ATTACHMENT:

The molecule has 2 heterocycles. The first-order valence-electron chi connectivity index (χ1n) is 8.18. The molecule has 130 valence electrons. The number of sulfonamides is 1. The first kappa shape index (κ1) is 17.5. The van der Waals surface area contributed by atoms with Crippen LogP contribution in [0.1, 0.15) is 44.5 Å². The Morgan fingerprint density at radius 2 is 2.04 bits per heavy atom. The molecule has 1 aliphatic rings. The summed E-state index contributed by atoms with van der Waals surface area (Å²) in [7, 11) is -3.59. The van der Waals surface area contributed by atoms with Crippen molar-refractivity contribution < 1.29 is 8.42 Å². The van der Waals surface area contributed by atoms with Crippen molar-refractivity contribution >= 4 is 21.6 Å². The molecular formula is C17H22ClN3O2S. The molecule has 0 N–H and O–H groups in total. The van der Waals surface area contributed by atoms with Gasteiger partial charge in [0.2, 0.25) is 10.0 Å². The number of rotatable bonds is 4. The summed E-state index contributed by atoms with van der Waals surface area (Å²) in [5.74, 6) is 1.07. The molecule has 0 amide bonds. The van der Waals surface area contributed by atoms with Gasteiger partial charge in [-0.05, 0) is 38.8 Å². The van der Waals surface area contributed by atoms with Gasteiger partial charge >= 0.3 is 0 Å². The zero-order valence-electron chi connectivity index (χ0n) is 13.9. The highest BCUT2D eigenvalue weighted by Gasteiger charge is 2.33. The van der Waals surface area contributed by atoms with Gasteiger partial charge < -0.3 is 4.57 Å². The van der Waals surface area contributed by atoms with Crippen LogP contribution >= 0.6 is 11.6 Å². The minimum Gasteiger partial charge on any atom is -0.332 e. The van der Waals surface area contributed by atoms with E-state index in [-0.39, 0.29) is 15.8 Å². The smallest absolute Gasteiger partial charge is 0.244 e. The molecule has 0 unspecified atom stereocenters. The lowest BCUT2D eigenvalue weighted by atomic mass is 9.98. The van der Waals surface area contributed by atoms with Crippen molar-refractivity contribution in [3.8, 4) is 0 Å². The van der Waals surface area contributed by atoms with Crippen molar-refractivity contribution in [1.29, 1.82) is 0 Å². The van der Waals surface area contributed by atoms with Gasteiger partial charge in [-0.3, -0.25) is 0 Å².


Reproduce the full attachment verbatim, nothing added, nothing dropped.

The molecule has 2 heterocycles. The first-order valence-electron chi connectivity index (χ1n) is 8.18. The molecule has 130 valence electrons. The number of sulfonamides is 1. The first kappa shape index (κ1) is 17.5. The van der Waals surface area contributed by atoms with Crippen LogP contribution in [0.1, 0.15) is 44.5 Å². The Morgan fingerprint density at radius 2 is 2.04 bits per heavy atom. The molecule has 1 aliphatic rings. The summed E-state index contributed by atoms with van der Waals surface area (Å²) in [7, 11) is -3.59. The van der Waals surface area contributed by atoms with Crippen molar-refractivity contribution < 1.29 is 8.42 Å². The van der Waals surface area contributed by atoms with Crippen molar-refractivity contribution >= 4 is 21.6 Å². The molecular formula is C17H22ClN3O2S. The molecule has 0 N–H and O–H groups in total. The van der Waals surface area contributed by atoms with Gasteiger partial charge in [0.2, 0.25) is 10.0 Å². The number of rotatable bonds is 4. The summed E-state index contributed by atoms with van der Waals surface area (Å²) in [5.74, 6) is 1.07. The molecule has 0 amide bonds. The van der Waals surface area contributed by atoms with Gasteiger partial charge in [-0.05, 0) is 38.8 Å². The van der Waals surface area contributed by atoms with Gasteiger partial charge >= 0.3 is 0 Å². The zero-order valence-electron chi connectivity index (χ0n) is 13.9. The highest BCUT2D eigenvalue weighted by Gasteiger charge is 2.33. The van der Waals surface area contributed by atoms with Gasteiger partial charge < -0.3 is 4.57 Å². The van der Waals surface area contributed by atoms with Crippen LogP contribution >= 0.6 is 11.6 Å². The minimum Gasteiger partial charge on any atom is -0.332 e. The van der Waals surface area contributed by atoms with E-state index in [-0.39, 0.29) is 15.8 Å². The smallest absolute Gasteiger partial charge is 0.244 e. The molecule has 0 unspecified atom stereocenters. The lowest BCUT2D eigenvalue weighted by atomic mass is 9.98. The van der Waals surface area contributed by atoms with Crippen molar-refractivity contribution in [3.8, 4) is 0 Å². The van der Waals surface area contributed by atoms with Crippen molar-refractivity contribution in [1.29, 1.82) is 0 Å². The van der Waals surface area contributed by atoms with Gasteiger partial charge in [-0.3, -0.25) is 0 Å².